Silicon photonics

Silicon photonics is the study of the optical properties of the group-IV semiconductor and the design and fabrication of devices for generating, manipulating and detecting light. Silicon is prevalent in photodetectors, solar cells in particular. However, its indirect band structure means that it is not a natural creator of light.

Latest Research and Reviews

News and Comment

  • News & Views |

    Ferroelectric domain switching controlled by electrical pulses provides a controllable means to tune the refractive index of BaTiO3 thin films. Now, a device based on this material is presented that is capable of implementing low-power, high-speed and CMOS-compatible programmable phase shifters in silicon photonic chips.

    • José Capmany
    •  & Daniel Pérez-López
    Nature Photonics 16, 479-480
  • News & Views |

    Light travels through disordered media on a random path that is hard to control. A comprehensive study has now shown that optical energy can be deposited at a desired depth in a disordered waveguide by injecting a light field with a particular shape.

    • Oluwafemi S. Ojambati
    Nature Physics 18, 227-228
  • News & Views |

    The introduction of piezo-optomechanical phase shifters into silicon optical chips enables the realization of complex, controllable optical processing circuits with negligible static power dissipation, high-speed configuration and compatibility with wafer-scale fabrication.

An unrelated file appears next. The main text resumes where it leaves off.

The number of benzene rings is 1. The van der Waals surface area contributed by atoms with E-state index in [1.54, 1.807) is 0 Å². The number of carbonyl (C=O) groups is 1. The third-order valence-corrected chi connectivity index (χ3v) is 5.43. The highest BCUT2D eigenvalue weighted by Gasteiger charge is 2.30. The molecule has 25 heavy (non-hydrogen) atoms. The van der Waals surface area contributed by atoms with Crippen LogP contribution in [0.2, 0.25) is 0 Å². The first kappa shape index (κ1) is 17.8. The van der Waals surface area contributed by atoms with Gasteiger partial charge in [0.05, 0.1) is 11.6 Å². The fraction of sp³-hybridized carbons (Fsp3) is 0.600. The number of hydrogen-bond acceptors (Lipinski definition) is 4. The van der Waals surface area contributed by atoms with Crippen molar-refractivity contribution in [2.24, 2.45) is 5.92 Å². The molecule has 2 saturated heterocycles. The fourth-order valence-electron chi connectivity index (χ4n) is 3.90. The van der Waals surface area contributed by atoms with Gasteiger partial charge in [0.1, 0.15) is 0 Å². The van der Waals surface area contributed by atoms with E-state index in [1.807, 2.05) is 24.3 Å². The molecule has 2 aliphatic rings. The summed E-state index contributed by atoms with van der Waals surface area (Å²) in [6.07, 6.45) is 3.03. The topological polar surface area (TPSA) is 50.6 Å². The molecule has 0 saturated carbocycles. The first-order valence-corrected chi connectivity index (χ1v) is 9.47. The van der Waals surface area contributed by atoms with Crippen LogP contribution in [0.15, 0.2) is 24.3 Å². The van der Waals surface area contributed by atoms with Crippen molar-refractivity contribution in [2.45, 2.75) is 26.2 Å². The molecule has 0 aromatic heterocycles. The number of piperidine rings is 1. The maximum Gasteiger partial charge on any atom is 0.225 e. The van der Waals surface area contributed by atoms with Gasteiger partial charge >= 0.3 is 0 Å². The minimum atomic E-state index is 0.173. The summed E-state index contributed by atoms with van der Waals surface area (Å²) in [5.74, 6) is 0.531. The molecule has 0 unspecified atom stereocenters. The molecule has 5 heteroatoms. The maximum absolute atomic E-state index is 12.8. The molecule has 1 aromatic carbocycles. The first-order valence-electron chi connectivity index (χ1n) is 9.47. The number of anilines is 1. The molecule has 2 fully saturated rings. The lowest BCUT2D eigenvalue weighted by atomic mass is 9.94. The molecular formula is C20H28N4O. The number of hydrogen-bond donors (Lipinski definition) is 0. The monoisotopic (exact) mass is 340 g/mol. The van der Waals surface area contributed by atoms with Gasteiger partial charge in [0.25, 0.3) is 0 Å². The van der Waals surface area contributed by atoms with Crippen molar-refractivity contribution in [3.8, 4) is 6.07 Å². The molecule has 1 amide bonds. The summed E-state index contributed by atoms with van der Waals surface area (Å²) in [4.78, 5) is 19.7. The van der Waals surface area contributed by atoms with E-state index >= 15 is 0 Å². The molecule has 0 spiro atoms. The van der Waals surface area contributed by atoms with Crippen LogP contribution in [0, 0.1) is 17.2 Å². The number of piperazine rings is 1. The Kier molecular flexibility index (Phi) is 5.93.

• David A. B. Miller
    Nature Photonics 16, 10-11
  • News & Views |

    The demonstration of a germanium-based photodiode with a 3 dB bandwidth of 265 GHz and compatibility with silicon photonics and CMOS fabrication offers a cost-effective route to faster channel data rates for optical communications.

    • Léopold Virot
    Nature Photonics 15, 868-869
  • News & Views |

    Optical acoustic sensors have gained interest for use in photoacoustic imaging systems, but can they dethrone conventional piezoelectric sensors altogether?

    • David C. Garrett
    •  & Lihong V. Wang
    Nature Photonics 15, 324-326